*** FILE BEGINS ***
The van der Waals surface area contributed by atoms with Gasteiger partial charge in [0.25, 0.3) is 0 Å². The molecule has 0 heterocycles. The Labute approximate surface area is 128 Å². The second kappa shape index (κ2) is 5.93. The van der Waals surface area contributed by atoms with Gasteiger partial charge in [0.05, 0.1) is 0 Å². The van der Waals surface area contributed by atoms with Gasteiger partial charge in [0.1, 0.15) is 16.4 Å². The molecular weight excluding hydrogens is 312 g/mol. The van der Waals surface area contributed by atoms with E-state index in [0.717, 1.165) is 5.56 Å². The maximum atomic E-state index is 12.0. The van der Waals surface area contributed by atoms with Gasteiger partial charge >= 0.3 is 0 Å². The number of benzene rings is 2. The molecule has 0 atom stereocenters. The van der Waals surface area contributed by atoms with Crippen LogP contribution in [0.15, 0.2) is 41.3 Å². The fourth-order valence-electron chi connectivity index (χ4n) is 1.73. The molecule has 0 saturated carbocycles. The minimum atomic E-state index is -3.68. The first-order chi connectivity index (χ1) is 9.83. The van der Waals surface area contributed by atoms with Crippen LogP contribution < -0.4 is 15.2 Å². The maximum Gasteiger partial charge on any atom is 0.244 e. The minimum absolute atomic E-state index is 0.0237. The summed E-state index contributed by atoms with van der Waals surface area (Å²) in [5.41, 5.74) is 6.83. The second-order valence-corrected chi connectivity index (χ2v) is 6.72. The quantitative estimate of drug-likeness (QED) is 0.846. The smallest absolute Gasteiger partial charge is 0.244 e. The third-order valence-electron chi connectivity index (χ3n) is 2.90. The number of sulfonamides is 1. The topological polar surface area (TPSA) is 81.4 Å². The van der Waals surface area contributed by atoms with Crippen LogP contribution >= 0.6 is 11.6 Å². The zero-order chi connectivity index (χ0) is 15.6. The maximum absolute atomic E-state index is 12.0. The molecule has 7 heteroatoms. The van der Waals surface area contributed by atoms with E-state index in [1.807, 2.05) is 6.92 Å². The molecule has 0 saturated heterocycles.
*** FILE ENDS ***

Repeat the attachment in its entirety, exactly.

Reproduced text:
The van der Waals surface area contributed by atoms with Gasteiger partial charge in [0.25, 0.3) is 0 Å². The molecule has 0 heterocycles. The Labute approximate surface area is 128 Å². The second kappa shape index (κ2) is 5.93. The van der Waals surface area contributed by atoms with Gasteiger partial charge in [0.05, 0.1) is 0 Å². The van der Waals surface area contributed by atoms with Gasteiger partial charge in [0.1, 0.15) is 16.4 Å². The molecular weight excluding hydrogens is 312 g/mol. The van der Waals surface area contributed by atoms with E-state index in [0.717, 1.165) is 5.56 Å². The maximum atomic E-state index is 12.0. The van der Waals surface area contributed by atoms with Gasteiger partial charge >= 0.3 is 0 Å². The number of benzene rings is 2. The molecule has 0 atom stereocenters. The van der Waals surface area contributed by atoms with Crippen LogP contribution in [0.15, 0.2) is 41.3 Å². The fourth-order valence-electron chi connectivity index (χ4n) is 1.73. The molecule has 0 saturated carbocycles. The minimum atomic E-state index is -3.68. The first-order chi connectivity index (χ1) is 9.83. The van der Waals surface area contributed by atoms with Crippen LogP contribution < -0.4 is 15.2 Å². The maximum Gasteiger partial charge on any atom is 0.244 e. The minimum absolute atomic E-state index is 0.0237. The summed E-state index contributed by atoms with van der Waals surface area (Å²) in [5.41, 5.74) is 6.83. The second-order valence-corrected chi connectivity index (χ2v) is 6.72. The quantitative estimate of drug-likeness (QED) is 0.846. The smallest absolute Gasteiger partial charge is 0.244 e. The third-order valence-electron chi connectivity index (χ3n) is 2.90. The number of sulfonamides is 1. The topological polar surface area (TPSA) is 81.4 Å². The van der Waals surface area contributed by atoms with Crippen LogP contribution >= 0.6 is 11.6 Å². The zero-order chi connectivity index (χ0) is 15.6. The maximum absolute atomic E-state index is 12.0. The molecule has 7 heteroatoms. The van der Waals surface area contributed by atoms with E-state index in [1.807, 2.05) is 6.92 Å². The molecule has 0 saturated heterocycles.